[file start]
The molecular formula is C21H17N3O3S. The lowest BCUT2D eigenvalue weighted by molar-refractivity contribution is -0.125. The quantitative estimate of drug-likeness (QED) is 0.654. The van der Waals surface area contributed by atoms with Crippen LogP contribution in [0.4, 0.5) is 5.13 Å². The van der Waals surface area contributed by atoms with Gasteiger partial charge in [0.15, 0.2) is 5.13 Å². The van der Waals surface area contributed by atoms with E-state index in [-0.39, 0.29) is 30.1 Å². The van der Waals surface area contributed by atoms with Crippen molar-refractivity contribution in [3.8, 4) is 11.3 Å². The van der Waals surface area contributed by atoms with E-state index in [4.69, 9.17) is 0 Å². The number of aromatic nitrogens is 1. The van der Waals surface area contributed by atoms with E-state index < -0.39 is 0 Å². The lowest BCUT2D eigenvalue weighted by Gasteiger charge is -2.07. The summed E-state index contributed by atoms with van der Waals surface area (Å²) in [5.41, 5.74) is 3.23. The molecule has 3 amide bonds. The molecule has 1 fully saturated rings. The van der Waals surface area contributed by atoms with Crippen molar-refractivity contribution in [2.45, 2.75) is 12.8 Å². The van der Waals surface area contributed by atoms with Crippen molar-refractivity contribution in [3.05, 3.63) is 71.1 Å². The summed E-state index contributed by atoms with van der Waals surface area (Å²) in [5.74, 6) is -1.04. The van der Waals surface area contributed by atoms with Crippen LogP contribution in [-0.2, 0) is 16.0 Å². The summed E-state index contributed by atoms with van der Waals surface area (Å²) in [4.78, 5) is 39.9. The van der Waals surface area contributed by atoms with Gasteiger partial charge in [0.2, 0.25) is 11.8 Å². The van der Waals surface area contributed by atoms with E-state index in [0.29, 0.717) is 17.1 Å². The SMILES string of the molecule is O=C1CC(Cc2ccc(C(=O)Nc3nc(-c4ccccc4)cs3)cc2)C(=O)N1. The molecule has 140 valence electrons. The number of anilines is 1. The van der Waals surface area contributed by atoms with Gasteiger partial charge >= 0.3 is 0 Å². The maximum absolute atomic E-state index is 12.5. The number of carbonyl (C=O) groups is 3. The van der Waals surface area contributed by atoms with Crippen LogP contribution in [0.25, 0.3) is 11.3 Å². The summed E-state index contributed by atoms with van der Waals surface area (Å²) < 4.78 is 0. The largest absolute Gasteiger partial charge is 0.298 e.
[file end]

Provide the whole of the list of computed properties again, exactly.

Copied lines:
The molecular formula is C21H17N3O3S. The lowest BCUT2D eigenvalue weighted by molar-refractivity contribution is -0.125. The quantitative estimate of drug-likeness (QED) is 0.654. The van der Waals surface area contributed by atoms with Crippen LogP contribution in [0.4, 0.5) is 5.13 Å². The van der Waals surface area contributed by atoms with Gasteiger partial charge in [0.15, 0.2) is 5.13 Å². The van der Waals surface area contributed by atoms with E-state index in [-0.39, 0.29) is 30.1 Å². The van der Waals surface area contributed by atoms with Crippen molar-refractivity contribution in [3.8, 4) is 11.3 Å². The van der Waals surface area contributed by atoms with E-state index in [4.69, 9.17) is 0 Å². The number of aromatic nitrogens is 1. The van der Waals surface area contributed by atoms with E-state index < -0.39 is 0 Å². The lowest BCUT2D eigenvalue weighted by Gasteiger charge is -2.07. The summed E-state index contributed by atoms with van der Waals surface area (Å²) in [5.41, 5.74) is 3.23. The molecule has 3 amide bonds. The molecule has 1 fully saturated rings. The van der Waals surface area contributed by atoms with Crippen molar-refractivity contribution in [2.45, 2.75) is 12.8 Å². The van der Waals surface area contributed by atoms with Crippen molar-refractivity contribution in [3.05, 3.63) is 71.1 Å². The summed E-state index contributed by atoms with van der Waals surface area (Å²) in [5.74, 6) is -1.04. The van der Waals surface area contributed by atoms with Crippen LogP contribution in [-0.2, 0) is 16.0 Å². The summed E-state index contributed by atoms with van der Waals surface area (Å²) in [4.78, 5) is 39.9. The van der Waals surface area contributed by atoms with Gasteiger partial charge in [0.2, 0.25) is 11.8 Å². The van der Waals surface area contributed by atoms with E-state index in [0.29, 0.717) is 17.1 Å². The SMILES string of the molecule is O=C1CC(Cc2ccc(C(=O)Nc3nc(-c4ccccc4)cs3)cc2)C(=O)N1. The molecule has 140 valence electrons. The number of anilines is 1. The van der Waals surface area contributed by atoms with Gasteiger partial charge >= 0.3 is 0 Å². The maximum absolute atomic E-state index is 12.5. The number of carbonyl (C=O) groups is 3. The van der Waals surface area contributed by atoms with Crippen LogP contribution in [0.25, 0.3) is 11.3 Å². The summed E-state index contributed by atoms with van der Waals surface area (Å²) < 4.78 is 0. The largest absolute Gasteiger partial charge is 0.298 e.